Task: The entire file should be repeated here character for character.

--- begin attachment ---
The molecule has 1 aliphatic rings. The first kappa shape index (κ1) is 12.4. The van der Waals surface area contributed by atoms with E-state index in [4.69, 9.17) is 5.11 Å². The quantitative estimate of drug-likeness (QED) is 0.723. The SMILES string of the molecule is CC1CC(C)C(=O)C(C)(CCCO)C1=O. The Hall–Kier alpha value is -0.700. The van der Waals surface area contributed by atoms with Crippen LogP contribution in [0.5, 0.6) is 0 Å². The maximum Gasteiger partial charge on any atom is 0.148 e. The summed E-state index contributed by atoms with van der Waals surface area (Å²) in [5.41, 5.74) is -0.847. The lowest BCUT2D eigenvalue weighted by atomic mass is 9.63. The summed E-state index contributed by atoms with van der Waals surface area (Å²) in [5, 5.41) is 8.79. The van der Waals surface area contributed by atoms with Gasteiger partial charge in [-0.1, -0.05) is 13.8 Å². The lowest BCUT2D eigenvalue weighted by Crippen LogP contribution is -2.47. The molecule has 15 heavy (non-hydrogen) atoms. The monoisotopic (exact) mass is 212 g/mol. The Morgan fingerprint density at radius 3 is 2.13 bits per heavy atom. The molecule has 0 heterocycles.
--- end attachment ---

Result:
The molecule has 1 aliphatic rings. The first kappa shape index (κ1) is 12.4. The van der Waals surface area contributed by atoms with E-state index in [4.69, 9.17) is 5.11 Å². The quantitative estimate of drug-likeness (QED) is 0.723. The SMILES string of the molecule is CC1CC(C)C(=O)C(C)(CCCO)C1=O. The Hall–Kier alpha value is -0.700. The van der Waals surface area contributed by atoms with Crippen LogP contribution in [0.5, 0.6) is 0 Å². The maximum Gasteiger partial charge on any atom is 0.148 e. The summed E-state index contributed by atoms with van der Waals surface area (Å²) in [5.41, 5.74) is -0.847. The lowest BCUT2D eigenvalue weighted by atomic mass is 9.63. The summed E-state index contributed by atoms with van der Waals surface area (Å²) in [5, 5.41) is 8.79. The van der Waals surface area contributed by atoms with Gasteiger partial charge in [-0.1, -0.05) is 13.8 Å². The lowest BCUT2D eigenvalue weighted by Crippen LogP contribution is -2.47. The molecule has 15 heavy (non-hydrogen) atoms. The monoisotopic (exact) mass is 212 g/mol. The Morgan fingerprint density at radius 3 is 2.13 bits per heavy atom. The molecule has 0 heterocycles.